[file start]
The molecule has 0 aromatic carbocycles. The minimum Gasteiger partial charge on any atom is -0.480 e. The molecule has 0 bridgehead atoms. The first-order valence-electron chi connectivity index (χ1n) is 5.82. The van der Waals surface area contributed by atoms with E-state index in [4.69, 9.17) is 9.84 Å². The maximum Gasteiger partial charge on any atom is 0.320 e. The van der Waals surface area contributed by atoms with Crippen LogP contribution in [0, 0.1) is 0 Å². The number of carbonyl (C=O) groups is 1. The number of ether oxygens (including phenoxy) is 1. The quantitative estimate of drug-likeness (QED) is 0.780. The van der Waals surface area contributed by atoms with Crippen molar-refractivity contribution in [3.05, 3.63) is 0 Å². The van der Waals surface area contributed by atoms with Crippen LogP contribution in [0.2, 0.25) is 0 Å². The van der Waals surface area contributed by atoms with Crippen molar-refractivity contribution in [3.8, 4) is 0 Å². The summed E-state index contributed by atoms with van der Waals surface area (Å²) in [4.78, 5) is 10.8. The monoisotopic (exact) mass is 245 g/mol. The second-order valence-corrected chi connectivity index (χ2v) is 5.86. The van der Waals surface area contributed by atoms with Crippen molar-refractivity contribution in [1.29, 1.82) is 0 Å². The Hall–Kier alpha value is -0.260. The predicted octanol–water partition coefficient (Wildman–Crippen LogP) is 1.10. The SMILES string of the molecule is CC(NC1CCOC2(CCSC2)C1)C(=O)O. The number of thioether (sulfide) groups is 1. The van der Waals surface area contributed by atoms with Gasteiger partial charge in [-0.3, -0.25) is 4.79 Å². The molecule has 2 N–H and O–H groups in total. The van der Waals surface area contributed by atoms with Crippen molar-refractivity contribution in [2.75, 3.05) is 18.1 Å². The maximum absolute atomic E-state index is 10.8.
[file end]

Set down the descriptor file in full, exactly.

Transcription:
The molecule has 0 aromatic carbocycles. The minimum Gasteiger partial charge on any atom is -0.480 e. The molecule has 0 bridgehead atoms. The first-order valence-electron chi connectivity index (χ1n) is 5.82. The van der Waals surface area contributed by atoms with E-state index in [4.69, 9.17) is 9.84 Å². The maximum Gasteiger partial charge on any atom is 0.320 e. The van der Waals surface area contributed by atoms with Crippen LogP contribution in [0, 0.1) is 0 Å². The number of carbonyl (C=O) groups is 1. The number of ether oxygens (including phenoxy) is 1. The quantitative estimate of drug-likeness (QED) is 0.780. The van der Waals surface area contributed by atoms with Crippen molar-refractivity contribution in [3.05, 3.63) is 0 Å². The van der Waals surface area contributed by atoms with Crippen LogP contribution in [0.2, 0.25) is 0 Å². The van der Waals surface area contributed by atoms with Crippen molar-refractivity contribution in [3.8, 4) is 0 Å². The summed E-state index contributed by atoms with van der Waals surface area (Å²) in [4.78, 5) is 10.8. The monoisotopic (exact) mass is 245 g/mol. The second-order valence-corrected chi connectivity index (χ2v) is 5.86. The van der Waals surface area contributed by atoms with Crippen molar-refractivity contribution in [1.29, 1.82) is 0 Å². The Hall–Kier alpha value is -0.260. The predicted octanol–water partition coefficient (Wildman–Crippen LogP) is 1.10. The SMILES string of the molecule is CC(NC1CCOC2(CCSC2)C1)C(=O)O. The number of thioether (sulfide) groups is 1. The van der Waals surface area contributed by atoms with Gasteiger partial charge in [-0.3, -0.25) is 4.79 Å². The molecule has 2 N–H and O–H groups in total. The van der Waals surface area contributed by atoms with Crippen molar-refractivity contribution in [2.75, 3.05) is 18.1 Å². The maximum absolute atomic E-state index is 10.8.